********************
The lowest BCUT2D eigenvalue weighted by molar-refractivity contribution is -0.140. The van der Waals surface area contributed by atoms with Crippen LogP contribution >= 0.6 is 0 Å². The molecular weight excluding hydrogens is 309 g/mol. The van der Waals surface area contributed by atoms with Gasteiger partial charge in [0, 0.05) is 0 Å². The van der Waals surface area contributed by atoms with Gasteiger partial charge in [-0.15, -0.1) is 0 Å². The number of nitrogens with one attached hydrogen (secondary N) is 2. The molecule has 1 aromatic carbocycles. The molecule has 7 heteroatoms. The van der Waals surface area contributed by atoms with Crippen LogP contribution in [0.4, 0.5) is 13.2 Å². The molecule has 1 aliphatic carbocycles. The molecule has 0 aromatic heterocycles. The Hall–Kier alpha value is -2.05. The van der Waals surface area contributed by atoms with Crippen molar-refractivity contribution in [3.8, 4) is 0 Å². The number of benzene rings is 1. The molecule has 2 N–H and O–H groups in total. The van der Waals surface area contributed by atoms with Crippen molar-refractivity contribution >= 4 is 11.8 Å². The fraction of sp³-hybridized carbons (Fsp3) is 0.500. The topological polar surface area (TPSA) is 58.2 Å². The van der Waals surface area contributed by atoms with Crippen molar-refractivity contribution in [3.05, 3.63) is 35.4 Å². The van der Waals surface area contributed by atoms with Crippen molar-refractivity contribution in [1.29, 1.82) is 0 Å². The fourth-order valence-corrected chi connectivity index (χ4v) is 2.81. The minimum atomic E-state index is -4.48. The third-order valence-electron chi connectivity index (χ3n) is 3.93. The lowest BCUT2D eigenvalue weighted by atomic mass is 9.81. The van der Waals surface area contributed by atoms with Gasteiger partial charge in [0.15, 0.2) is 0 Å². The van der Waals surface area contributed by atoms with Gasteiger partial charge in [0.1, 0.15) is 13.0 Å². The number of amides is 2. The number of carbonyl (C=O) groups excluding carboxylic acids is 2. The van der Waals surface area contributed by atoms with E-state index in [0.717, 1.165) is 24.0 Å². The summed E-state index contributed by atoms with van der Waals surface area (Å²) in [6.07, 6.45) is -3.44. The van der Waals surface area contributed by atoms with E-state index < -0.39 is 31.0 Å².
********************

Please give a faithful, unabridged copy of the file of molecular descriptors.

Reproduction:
The lowest BCUT2D eigenvalue weighted by molar-refractivity contribution is -0.140. The van der Waals surface area contributed by atoms with Crippen LogP contribution >= 0.6 is 0 Å². The molecular weight excluding hydrogens is 309 g/mol. The van der Waals surface area contributed by atoms with Gasteiger partial charge in [0, 0.05) is 0 Å². The van der Waals surface area contributed by atoms with Gasteiger partial charge in [-0.15, -0.1) is 0 Å². The number of nitrogens with one attached hydrogen (secondary N) is 2. The molecule has 1 aromatic carbocycles. The molecule has 7 heteroatoms. The van der Waals surface area contributed by atoms with Crippen LogP contribution in [0.4, 0.5) is 13.2 Å². The molecule has 1 aliphatic carbocycles. The molecule has 0 aromatic heterocycles. The Hall–Kier alpha value is -2.05. The van der Waals surface area contributed by atoms with Crippen molar-refractivity contribution in [3.8, 4) is 0 Å². The number of benzene rings is 1. The molecule has 2 N–H and O–H groups in total. The van der Waals surface area contributed by atoms with Crippen molar-refractivity contribution >= 4 is 11.8 Å². The fraction of sp³-hybridized carbons (Fsp3) is 0.500. The topological polar surface area (TPSA) is 58.2 Å². The van der Waals surface area contributed by atoms with Crippen molar-refractivity contribution in [3.05, 3.63) is 35.4 Å². The van der Waals surface area contributed by atoms with Crippen molar-refractivity contribution in [1.29, 1.82) is 0 Å². The fourth-order valence-corrected chi connectivity index (χ4v) is 2.81. The minimum atomic E-state index is -4.48. The third-order valence-electron chi connectivity index (χ3n) is 3.93. The lowest BCUT2D eigenvalue weighted by atomic mass is 9.81. The van der Waals surface area contributed by atoms with Gasteiger partial charge in [0.15, 0.2) is 0 Å². The van der Waals surface area contributed by atoms with Gasteiger partial charge in [0.1, 0.15) is 13.0 Å². The number of amides is 2. The number of carbonyl (C=O) groups excluding carboxylic acids is 2. The van der Waals surface area contributed by atoms with E-state index in [0.717, 1.165) is 24.0 Å². The summed E-state index contributed by atoms with van der Waals surface area (Å²) in [6.07, 6.45) is -3.44. The van der Waals surface area contributed by atoms with E-state index < -0.39 is 31.0 Å².